Lock for lovers on Paris bridge

We carry backpacks rather than matched pieces of luggage, and we buy only a few souvenirs rather than go on extensive shopping sprees. The biggest difference between our vacations in France and that of most tourists, however, is that we spend the majority of our time hiking—usually a couple of hundred miles—along one of the French Grande Randonnée (GR) routes. 

Eyes glazing over

As I talked to the hosts at the San Francisco event, I watched as their eyes glazed over as I tried to explain my mode of travel. I’m not a good enough salesperson to sell most people on the notion of long-distance hiking, but I am pretty good at describing where they might enjoy hiking if they are already of the mindset to go. In this case, the vendors of tours for oenophiles (wine connoisseurs) and of accommodations on the beaches of Biarritz were probably more interested in talking to well-heeled tourists than to one who often wears trail runners or boots.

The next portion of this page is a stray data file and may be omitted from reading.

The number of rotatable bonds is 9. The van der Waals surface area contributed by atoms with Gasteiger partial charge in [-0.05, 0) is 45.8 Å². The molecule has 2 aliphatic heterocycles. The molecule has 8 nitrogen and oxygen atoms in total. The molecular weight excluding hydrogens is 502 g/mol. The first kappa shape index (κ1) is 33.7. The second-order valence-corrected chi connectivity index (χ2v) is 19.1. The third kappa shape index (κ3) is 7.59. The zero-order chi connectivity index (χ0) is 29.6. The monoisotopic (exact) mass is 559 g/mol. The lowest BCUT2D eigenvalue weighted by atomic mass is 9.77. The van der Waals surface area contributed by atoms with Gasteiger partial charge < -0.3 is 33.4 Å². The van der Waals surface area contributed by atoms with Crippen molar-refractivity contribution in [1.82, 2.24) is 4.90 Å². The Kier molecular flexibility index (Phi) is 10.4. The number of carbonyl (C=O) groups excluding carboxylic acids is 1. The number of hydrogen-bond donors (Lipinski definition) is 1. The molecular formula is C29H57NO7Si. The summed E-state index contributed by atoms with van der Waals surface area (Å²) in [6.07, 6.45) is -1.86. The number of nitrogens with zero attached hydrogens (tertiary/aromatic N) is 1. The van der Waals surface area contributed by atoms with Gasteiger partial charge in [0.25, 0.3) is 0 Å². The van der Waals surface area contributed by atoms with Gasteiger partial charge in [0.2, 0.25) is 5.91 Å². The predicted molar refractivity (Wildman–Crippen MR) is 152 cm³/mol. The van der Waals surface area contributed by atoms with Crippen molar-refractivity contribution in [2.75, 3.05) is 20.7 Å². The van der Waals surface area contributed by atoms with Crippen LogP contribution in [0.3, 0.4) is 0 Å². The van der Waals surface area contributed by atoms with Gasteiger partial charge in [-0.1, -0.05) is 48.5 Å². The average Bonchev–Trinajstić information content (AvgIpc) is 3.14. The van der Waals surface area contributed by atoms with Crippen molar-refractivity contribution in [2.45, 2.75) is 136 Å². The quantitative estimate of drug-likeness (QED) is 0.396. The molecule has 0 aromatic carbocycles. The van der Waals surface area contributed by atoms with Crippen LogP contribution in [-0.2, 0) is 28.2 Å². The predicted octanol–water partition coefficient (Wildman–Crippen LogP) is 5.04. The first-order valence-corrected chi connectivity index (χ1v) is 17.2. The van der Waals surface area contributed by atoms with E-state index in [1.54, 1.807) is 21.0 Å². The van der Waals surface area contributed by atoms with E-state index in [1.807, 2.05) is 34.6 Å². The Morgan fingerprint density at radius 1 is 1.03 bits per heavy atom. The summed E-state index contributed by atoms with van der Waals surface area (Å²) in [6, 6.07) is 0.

Not that anyone was rude (they weren’t) and don’t think for a moment that I think that the French are the only people who look at long-distance hikers askance. I often feel like “a stranger in a strange land” here. When I am around “regular” people here at home, I often sense that they don’t “get it.” Why would anyone deliberately walk rather than ride? Couch surf rather than stay in a hotel? and so forth. Even my mother always thought that what I do is a strange obsession (but is probably happy that it keeps me out of trouble.) Luckily, we have many friends and acquaintances that hike and can lend support for our mutual addiction. 

Love French cuisine

At this particular lunch, we enjoyed good wines, a fine and creamy mushroom soup, a delightful filet mignon, and Crème caramel for dessert. Even though I wasn’t representative of who French tourism most likely wants to reach, I was happy to spend my early afternoon studying the maps of Aquitaine looking up the towns that we have visited on a couple of our French hikes. I was also delighted to be treated to wine and food that reminded me of the dozens of delectable meals that I have had while on the French pilgrimage trails.

Vive la France!

As always, French tourism, thank you for your hospitality here and abroad!

Note: Our Camino routes completed in France: LePuy route starting back in Geneva, SW (GR65), Arles, and soon—the last 130 miles of the Vezelay.